But authenticity in dancing is not only a historical issue. Watching Turocy’s Terpsicore explain the emotion of jealousy to Apollo by gesturing far outward–a terrible power running through her back, along her arm to her clenched fist, away from her source of strength and stability–I thought of the young modern-dance choreographer Mark Morris, who has managed to achieve a vivid communication with Baroque music in a language apparently foreign to the period. In his setting of a Handel aria on jealousy, for instance, Morris has the dancer double over, pitching his body off-center, then melt to the floor in a sideways roll, like a slow, broken barrel dislocated by the wind. As he revolves, his eyes gape at his raggedly stirring extremities. It’s the same message: jealousy decenters you.
Last fall, for the Brooklyn Academy of Music’s Next Wave Festival, Morris presented his dancers in an all-Baroque program: Marble Halls (Bach’s Concerto for Violin and Oboe in C minor), Pieces en Concert (Couperin airs) and Stabat Mater Pergolesi). It was a gamble. The program was painstakingly varied in tone and scale, but kept within a narrow philosophy of dance-making: music, and specifically musical rhythm, drove on the visual elements. Still, it would have been easy to miss the mosaic of conceits on manners and gesture in dancing in the Couperin piece, as winsome as a portrait by Watteau, because the brilliant jokes were sometimes embodied in a clownish guise and because the saddest moments popped out from the most bumptious steps. The Stabat Mater, muted and flattened like a grisaille copy of a cenotaph frieze, was so unassertive and patient in the development of lyric tension that even a Morris admirer like me couldn’t get the drift of it after one performance; only the second time around did I see the implicit equation between massed, architectural elements in the choreography and the metaphor of suffering masses so reminiscent of Doris Humphrey, one of the modern dance pioneers whose work Morris admires.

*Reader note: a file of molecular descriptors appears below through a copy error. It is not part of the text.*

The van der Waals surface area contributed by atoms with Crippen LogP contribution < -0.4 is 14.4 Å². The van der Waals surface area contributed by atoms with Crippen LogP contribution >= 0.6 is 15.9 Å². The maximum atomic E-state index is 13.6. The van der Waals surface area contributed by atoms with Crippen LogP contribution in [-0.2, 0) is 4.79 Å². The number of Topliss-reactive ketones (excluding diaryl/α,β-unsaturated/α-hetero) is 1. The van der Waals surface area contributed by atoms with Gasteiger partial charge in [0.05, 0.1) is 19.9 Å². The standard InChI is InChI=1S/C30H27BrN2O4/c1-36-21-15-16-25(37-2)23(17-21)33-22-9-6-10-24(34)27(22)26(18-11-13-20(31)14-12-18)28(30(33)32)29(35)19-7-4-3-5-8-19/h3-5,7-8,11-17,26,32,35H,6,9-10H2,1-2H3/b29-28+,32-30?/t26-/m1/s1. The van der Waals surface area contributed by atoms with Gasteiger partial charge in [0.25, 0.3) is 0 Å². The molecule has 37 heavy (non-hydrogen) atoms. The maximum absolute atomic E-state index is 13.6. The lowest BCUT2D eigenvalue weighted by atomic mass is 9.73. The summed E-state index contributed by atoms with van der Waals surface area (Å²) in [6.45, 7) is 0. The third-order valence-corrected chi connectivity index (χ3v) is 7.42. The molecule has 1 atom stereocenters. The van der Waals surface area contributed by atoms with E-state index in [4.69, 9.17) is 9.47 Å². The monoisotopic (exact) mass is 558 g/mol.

If, however, you can hear Bach and Couperin–or, as Morris has used them elsewhere, Yoko Ono and the Violent Femmes–without preconception, his dances make wonderful sense. He seems to respond to the heft of a melody as if it could be held. His imagination is curiously submissive, and the emotions that he excavates from music, sometimes deeply confessional, can be disturbing. In Baroque music, he finds a personal, wounding power.
The New York Baroque Dance Company will perform on June 8 and 9 at the Boston Early Music Festival and on July 19 and 23 in New York’s Avery Fisher Hall. The Mark Morris Dance Group will perform a program of works on Roland Barthes themes (Mythologies) from May 6 to 10 in New York City at the Manhattan Center Grand Ballroom. They will also appear May 14 through 16 at the Kennedy Center in Washington and May 19 and 20 at the Virginia Museum in Richmond.